Posts have been scarce the past couple of weeks as Clipperblog has been both traveling and doing a little reporting on the World Cup.  I should be making an appearance on KCRW's "Which Way L.A." Monday evening and will be contributing to The New Republic's World Cup blog over the next few weeks. 

But Clipperblog remains bullish on the 2006-2007 season, and the NBA Finals is an alluring canvas for the imagination.  Watching Dirk work above the foul line makes you want to order a 22-footer for Elton from Amazon.  Guys can always add another component to their game.  More times than not, teams rise to prominence not so much because they add a huge outside piece, but because existing players multiply their skills. 

What would you like to see each Clipper add to their game? 

Elton Brand

It's never going to be easy for EB to pass out of the double team.  What makes EB so gutsy - being as effective as he is in the post at 6'7½ " - is the same thing that presents difficulties when he's doubled...he's always going to be guarded by the biggest low-post defender.  Try finding a teammate on the weak side when Marcus Camby is cutting you off on the baseline.  It ain't easy.  But Elton improved a whole lot this year, and if he continues to learn how to sense where other guys are going to be in the halfcourt or where his teammates will set up when he's doubled, then he's going to get even better on the block.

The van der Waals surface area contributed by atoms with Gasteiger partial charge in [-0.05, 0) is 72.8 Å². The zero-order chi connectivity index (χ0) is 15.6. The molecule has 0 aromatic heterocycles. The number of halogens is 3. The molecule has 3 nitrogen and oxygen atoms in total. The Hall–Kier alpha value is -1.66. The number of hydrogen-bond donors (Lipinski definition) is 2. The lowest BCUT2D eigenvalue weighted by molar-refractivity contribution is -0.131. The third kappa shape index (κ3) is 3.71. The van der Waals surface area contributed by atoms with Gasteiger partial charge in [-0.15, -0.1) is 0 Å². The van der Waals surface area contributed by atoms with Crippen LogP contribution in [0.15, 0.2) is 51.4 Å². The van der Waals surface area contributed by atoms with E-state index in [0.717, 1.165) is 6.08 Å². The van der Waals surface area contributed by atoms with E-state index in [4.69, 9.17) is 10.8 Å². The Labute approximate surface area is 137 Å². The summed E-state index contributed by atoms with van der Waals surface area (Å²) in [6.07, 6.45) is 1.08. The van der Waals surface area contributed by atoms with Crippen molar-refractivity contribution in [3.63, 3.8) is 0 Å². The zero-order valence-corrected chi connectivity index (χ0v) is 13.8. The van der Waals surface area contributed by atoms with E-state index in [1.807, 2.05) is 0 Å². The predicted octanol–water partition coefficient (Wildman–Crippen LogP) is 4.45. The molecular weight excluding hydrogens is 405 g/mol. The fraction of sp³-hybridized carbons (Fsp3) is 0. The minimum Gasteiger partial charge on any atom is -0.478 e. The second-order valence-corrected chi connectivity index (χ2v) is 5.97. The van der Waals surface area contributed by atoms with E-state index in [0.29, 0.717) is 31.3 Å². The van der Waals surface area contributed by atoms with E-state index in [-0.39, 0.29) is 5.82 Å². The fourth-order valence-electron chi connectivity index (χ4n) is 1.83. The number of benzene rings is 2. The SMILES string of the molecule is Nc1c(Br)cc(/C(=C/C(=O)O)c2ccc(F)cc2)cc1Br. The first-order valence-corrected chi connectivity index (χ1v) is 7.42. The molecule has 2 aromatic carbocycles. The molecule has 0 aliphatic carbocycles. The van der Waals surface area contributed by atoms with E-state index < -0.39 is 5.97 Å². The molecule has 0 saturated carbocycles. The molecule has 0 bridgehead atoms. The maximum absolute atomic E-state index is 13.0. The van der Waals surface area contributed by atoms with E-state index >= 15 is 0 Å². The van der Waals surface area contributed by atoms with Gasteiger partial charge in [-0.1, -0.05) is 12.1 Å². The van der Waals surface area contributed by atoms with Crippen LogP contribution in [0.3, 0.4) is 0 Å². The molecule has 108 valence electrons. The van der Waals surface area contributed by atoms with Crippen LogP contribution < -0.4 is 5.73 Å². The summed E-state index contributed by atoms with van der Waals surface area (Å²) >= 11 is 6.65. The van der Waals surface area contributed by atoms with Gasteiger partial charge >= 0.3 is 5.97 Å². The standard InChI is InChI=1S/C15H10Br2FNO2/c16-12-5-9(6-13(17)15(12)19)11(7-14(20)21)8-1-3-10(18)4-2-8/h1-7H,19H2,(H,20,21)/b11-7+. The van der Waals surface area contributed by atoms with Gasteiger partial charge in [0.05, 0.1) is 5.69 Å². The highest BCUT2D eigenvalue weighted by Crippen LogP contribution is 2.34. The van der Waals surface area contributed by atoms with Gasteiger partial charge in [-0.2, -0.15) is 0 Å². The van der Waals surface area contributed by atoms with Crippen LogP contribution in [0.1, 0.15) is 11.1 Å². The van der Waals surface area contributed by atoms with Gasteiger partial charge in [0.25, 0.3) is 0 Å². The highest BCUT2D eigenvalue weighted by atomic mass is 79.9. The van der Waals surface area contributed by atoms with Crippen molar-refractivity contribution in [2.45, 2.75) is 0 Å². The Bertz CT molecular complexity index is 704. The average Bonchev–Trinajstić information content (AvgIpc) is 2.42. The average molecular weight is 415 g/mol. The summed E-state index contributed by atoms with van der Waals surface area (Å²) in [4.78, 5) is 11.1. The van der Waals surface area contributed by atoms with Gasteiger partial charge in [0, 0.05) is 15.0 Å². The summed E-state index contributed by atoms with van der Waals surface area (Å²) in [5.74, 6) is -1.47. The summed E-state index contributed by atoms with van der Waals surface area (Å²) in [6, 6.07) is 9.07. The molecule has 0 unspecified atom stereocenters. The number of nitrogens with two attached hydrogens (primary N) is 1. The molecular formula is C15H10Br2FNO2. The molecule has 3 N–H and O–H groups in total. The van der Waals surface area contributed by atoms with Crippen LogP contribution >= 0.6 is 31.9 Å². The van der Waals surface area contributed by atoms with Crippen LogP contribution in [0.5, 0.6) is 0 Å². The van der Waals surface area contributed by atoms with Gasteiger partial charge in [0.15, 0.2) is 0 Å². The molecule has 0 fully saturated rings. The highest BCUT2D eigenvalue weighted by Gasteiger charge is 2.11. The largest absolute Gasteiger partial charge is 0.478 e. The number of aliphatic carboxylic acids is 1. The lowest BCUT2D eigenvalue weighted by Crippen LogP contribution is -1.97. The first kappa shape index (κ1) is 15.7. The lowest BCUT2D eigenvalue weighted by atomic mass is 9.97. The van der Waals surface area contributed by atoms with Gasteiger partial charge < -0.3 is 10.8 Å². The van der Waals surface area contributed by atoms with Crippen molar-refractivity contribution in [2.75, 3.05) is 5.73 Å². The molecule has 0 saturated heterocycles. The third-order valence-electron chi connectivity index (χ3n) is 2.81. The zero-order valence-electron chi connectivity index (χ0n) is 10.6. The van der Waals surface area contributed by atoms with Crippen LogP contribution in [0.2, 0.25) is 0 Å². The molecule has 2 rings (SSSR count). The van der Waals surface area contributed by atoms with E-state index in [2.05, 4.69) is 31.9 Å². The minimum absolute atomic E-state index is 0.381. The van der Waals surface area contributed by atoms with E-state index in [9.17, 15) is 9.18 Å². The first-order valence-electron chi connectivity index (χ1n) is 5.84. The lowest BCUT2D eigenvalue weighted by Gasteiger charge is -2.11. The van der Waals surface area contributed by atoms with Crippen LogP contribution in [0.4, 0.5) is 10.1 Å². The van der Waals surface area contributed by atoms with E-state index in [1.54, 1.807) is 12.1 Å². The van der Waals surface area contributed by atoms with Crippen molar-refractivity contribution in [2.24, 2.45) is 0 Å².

My other offseason RX for Elton is a 2-3 foot expansion on his shooting range.  Elton got pretty comfortable from 16-18 this season.  If he can stretch that to 19-22...you think that might help Chris? 


Chris Kaman

If Chris cuts his 16.4 turnover rate down to something in the 12 range while figuring out where his body needs to be on the defensive end of the floor to be most useful, then he's going to be a top 5-10 center really, really soon.